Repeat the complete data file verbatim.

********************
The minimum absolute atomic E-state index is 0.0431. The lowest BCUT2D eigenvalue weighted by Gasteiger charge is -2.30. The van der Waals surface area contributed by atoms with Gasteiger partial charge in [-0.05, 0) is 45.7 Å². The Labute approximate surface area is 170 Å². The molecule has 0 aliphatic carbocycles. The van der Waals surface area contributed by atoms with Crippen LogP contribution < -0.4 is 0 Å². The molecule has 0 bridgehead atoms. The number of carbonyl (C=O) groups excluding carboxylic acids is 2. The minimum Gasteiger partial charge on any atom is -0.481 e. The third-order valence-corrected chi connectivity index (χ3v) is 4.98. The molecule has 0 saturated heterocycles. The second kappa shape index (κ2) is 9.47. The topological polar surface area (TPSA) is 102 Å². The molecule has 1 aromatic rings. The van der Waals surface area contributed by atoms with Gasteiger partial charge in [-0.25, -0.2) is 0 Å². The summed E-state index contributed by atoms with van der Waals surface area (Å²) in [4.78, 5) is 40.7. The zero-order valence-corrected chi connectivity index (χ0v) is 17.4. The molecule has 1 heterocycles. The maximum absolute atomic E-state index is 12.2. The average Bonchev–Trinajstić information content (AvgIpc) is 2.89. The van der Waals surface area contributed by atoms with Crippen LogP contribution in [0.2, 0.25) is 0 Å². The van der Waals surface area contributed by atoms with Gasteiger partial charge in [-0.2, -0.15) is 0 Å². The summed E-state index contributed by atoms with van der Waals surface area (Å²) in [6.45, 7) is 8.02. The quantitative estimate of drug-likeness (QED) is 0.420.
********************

The minimum absolute atomic E-state index is 0.0431. The lowest BCUT2D eigenvalue weighted by Gasteiger charge is -2.30. The van der Waals surface area contributed by atoms with Gasteiger partial charge in [-0.05, 0) is 45.7 Å². The Labute approximate surface area is 170 Å². The molecule has 0 aliphatic carbocycles. The van der Waals surface area contributed by atoms with Crippen LogP contribution < -0.4 is 0 Å². The molecule has 0 bridgehead atoms. The number of carbonyl (C=O) groups excluding carboxylic acids is 2. The minimum Gasteiger partial charge on any atom is -0.481 e. The third-order valence-corrected chi connectivity index (χ3v) is 4.98. The molecule has 0 saturated heterocycles. The second kappa shape index (κ2) is 9.47. The topological polar surface area (TPSA) is 102 Å². The molecule has 1 aromatic rings. The van der Waals surface area contributed by atoms with Gasteiger partial charge in [-0.25, -0.2) is 0 Å². The summed E-state index contributed by atoms with van der Waals surface area (Å²) in [4.78, 5) is 40.7. The zero-order valence-corrected chi connectivity index (χ0v) is 17.4. The molecule has 1 heterocycles. The maximum absolute atomic E-state index is 12.2. The average Bonchev–Trinajstić information content (AvgIpc) is 2.89. The van der Waals surface area contributed by atoms with Crippen LogP contribution in [0.2, 0.25) is 0 Å². The van der Waals surface area contributed by atoms with Gasteiger partial charge in [-0.2, -0.15) is 0 Å². The summed E-state index contributed by atoms with van der Waals surface area (Å²) in [6.45, 7) is 8.02. The quantitative estimate of drug-likeness (QED) is 0.420.